Many people have both cataracts and macular degeneration as both conditions are more common later in life. Cataracts are caused by a clouding of the lens in the front of the eye and are treated with surgery. Macular degeneration is an aging change in the back of the eye. There are two types of macular degeneration: “dry” and “wet.” The dry type is less severe and may just be noticed during a routine eye examination. The more severe wet type usually causes blurred or distorted central vision. Sometimes the wet type is treated with injections into the eye on a regular basis.
If your vision is impaired by macular degeneration and you also have cataracts, you may wonder if having cataract surgery would be of any benefit. A recent study in the medical journal “Ophthalmology” looked at this very question. The study followed 800 patients and came to the conclusion that cataract surgery did improve vision in patients with all levels of macular degeneration. Expectations should be guarded, however, about how much improvement could be expected. The retinal is like the film of a camera, so if it is damaged by macular degeneration you cannot expect to get a perfect picture even with a perfectly clear lens.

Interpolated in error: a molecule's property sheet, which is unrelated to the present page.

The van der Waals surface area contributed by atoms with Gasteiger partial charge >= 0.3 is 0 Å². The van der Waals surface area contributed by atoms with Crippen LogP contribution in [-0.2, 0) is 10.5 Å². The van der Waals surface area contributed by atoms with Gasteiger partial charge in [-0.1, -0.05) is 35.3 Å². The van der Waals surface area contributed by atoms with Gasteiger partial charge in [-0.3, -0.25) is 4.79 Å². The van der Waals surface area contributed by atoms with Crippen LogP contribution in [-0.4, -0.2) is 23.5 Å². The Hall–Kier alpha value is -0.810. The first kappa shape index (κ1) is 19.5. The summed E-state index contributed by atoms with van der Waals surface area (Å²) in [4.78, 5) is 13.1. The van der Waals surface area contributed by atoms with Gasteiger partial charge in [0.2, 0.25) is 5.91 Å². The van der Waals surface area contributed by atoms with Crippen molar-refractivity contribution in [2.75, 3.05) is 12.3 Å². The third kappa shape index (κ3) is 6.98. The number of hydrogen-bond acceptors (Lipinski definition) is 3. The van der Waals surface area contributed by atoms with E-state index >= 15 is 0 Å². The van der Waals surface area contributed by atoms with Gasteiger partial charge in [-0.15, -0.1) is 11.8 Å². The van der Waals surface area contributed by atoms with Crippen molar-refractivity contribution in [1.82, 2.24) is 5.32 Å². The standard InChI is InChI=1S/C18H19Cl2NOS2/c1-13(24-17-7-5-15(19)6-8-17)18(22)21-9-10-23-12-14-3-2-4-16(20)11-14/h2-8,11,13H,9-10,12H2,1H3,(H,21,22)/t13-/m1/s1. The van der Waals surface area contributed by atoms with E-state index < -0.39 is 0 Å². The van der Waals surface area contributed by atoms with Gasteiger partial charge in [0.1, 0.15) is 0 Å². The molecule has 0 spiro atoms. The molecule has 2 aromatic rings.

Every situation is different so the decision to proceed with cataract surgery is one that you make with the assistance of your eye physician. While cataract surgery is a relatively quick and easy procedure, you want have reasonable expectations. We can thoroughly discuss your options and explain what visual improvement you could expect with cataract surgery the time of your next complete eye examination.
Dr. Martha Jay is a board certified ophthalmologist specializing in medical and surgical eye care including cataract surgery and macular degeneration care. For more eye care information, call 262-241-1919 or visit www.LakeShoreVision.com.